A unique group of student researchers with a variety of interests, from botany to caving to theatre arts, have one unifying goal: bat conservation.
This spring, a team of three A&M students will head to Mexico to conduct research on a species of bat known as the Mexican long-nosed bat.
Ph.D. student Emma Gomez, who received her masters of science degree in environmental management, will lead the research team. She leave in April and stay in Mexico through August. Her major focus is the habitat conditions of the Mexican long-nosed bat in its northern range.
“In the end, my goal is to identify priority areas to protect for the bats,” Gomez said. “But when you get to the ground where those areas are located, you will find local communities. And how to work with those local communities, that takes a different aspect of the project.”
The Mexican long-nosed bat eat nectar and migrate to follow the blooming of the agave plants, which serve as their main food source. The agave plants play an important role in the ecosystem and have other uses such as tequila production. The bats pollinate the agave and help diversify the genetic makeup of the plants.
Based on the location of the agave plants, it is possible to predict potential roosting sites of the bat. Gomez hopes to find some of these sights and protect them.
The social aspect of the project will be tackled by Citlally Jimenez, an undergraduate who is double majoring in wildlife and fisheries and theatre arts. She will be spending her time in Mexico raising bat conservation awareness throughtheatre performance.
“After spending a year in the theatre department, I’ve realized how effective plays are in conveying messages, because humans are visual creatures,” Jimenez said.
Inspired by the Wildlife Theatre in the Central Park Zoo, Jimenez plans to do small, interactive skits in one of the towns near the caves to teach children and their parents about the bats that live in that area.
To test some of the methods for her skits, Jimenez will be putting on practice shows here on A&M campus the evenings of Feb. 20 and 22 in the Liberal Arts and Humanities building – part of A&M’s Student New Works Festival.
The team’s plan is to try three different methods—lectures, skits and research papers—in different towns surrounding the caves. Based on the audiences’ responses, the team hopes to discover the most effective way to promote conservation awareness.
Rachel Saker, a senior wildlife and fisheries and vertebrate zoology double major, has been caving with the Aggie Speleological Society for more than a year. Her interests in caving and bat biology are the main reasons she was chosen for the team.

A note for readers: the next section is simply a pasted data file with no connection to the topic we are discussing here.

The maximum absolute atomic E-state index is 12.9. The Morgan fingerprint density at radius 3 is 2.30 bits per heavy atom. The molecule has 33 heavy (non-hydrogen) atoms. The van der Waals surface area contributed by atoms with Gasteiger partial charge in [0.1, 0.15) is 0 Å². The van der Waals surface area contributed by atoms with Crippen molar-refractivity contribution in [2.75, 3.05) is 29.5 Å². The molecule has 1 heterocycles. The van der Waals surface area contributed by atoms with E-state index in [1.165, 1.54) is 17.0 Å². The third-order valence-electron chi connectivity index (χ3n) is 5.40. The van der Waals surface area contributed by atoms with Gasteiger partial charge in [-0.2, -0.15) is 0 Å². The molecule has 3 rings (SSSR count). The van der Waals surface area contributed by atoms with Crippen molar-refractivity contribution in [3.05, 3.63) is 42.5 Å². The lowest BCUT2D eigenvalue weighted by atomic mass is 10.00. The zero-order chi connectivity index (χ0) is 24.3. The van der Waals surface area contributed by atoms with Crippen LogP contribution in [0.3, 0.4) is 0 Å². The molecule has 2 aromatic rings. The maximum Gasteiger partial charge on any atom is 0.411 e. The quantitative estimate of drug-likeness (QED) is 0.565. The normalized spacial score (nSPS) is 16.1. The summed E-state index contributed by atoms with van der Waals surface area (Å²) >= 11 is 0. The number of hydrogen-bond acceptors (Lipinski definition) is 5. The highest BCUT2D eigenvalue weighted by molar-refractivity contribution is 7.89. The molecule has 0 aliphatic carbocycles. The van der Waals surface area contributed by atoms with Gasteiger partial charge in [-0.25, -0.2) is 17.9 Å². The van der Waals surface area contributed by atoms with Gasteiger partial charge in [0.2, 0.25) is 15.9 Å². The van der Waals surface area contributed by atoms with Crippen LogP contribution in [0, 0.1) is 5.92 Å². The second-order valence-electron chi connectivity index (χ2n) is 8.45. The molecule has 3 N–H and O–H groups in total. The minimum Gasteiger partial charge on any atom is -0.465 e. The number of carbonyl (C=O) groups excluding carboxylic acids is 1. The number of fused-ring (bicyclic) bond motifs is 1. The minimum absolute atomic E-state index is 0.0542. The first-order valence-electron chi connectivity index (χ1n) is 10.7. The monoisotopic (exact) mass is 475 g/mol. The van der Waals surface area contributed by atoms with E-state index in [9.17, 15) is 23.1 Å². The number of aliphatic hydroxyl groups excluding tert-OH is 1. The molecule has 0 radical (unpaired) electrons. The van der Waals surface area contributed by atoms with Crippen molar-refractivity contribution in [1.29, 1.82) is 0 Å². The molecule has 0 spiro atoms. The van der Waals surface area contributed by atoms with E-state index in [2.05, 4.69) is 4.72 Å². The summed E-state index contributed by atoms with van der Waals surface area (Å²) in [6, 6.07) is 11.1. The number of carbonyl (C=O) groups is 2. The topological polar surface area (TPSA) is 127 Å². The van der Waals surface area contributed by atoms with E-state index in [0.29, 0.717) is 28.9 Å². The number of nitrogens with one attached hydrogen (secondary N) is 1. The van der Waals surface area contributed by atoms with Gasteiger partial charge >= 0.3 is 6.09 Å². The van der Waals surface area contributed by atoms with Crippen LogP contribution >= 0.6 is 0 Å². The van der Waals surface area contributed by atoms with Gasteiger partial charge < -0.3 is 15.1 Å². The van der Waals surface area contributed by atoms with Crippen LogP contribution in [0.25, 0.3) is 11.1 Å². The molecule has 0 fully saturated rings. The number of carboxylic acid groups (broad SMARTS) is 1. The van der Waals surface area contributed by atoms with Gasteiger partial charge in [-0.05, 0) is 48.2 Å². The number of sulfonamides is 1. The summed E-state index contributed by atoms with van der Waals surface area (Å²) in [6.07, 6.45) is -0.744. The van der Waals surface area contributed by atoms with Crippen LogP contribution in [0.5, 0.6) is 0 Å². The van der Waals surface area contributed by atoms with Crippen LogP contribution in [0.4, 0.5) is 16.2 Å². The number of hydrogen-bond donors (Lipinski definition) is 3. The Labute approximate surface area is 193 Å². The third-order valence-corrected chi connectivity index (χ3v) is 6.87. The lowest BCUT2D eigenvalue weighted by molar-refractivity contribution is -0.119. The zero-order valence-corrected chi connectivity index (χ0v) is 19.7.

“It’s ironically fun that in my spare time, my research right now is to look up black light powders, black lights and UV pigments,” Saker said. “That just kind of goes along with the fun things that I enjoy on my own time, and then getting to have an excuse to go caving for an entire month in Mexico is pretty awesome.”
Saker’s area of research pertains to the foraging habits of the bats in Laguna De Sanchez. With help from the rest of the team, she will be netting bats at interval ranges of 20, 40 and 50 kilometers from the cave and tagging them with different UV powders that react under black light. During the day, they will go into the caves and try to find the bats that are tagged. Based on the UV colors they find most present, the team will be able to determine how far the bats forage during the night, as well as the possibility of other roosting places.
In addition to the bat research being done in Mexico, Thomas Lacher, a mammalogist and professor at Texas A&M, co-leads a study abroad program to Dominica every May-mester. This trip focuses on researching different kinds of animals, including bats, in the Caribbean. Examples of previous bat projects done by students are eco-location and behavioral studies of bats.
Bats are not just found in places like Mexico and the Caribbean. As many students know, Texas A&M has numerous bats nesting under the stadium at Kyle Field and occasionally in the libraries. This is mostly due to the comfortable roosting that these areas provide.
According to Lacher, there are no cons to having bats around as long as they are left alone. In fact, bats actually provide a tremendous benefit by controlling moth and mosquito populations. This form of pest-control saves money that would otherwise be spent on chemical control for mosquitoes and other insects. However, since some bats carry rabies, they should never be handled without the proper equipment, knowledge and vaccinations.
Overall, the main goal of the research that Gomez, Jimenez and Saker are conducting is to create awareness and protection for the bats.
“It’s going to be slow,” Jimenez said. “But I just want to be able to expose [the audiences]. So, a happy result would probably be them just knowing that there are bats out there. That they are good, and they are not scary.”
– By Rebecca McDonough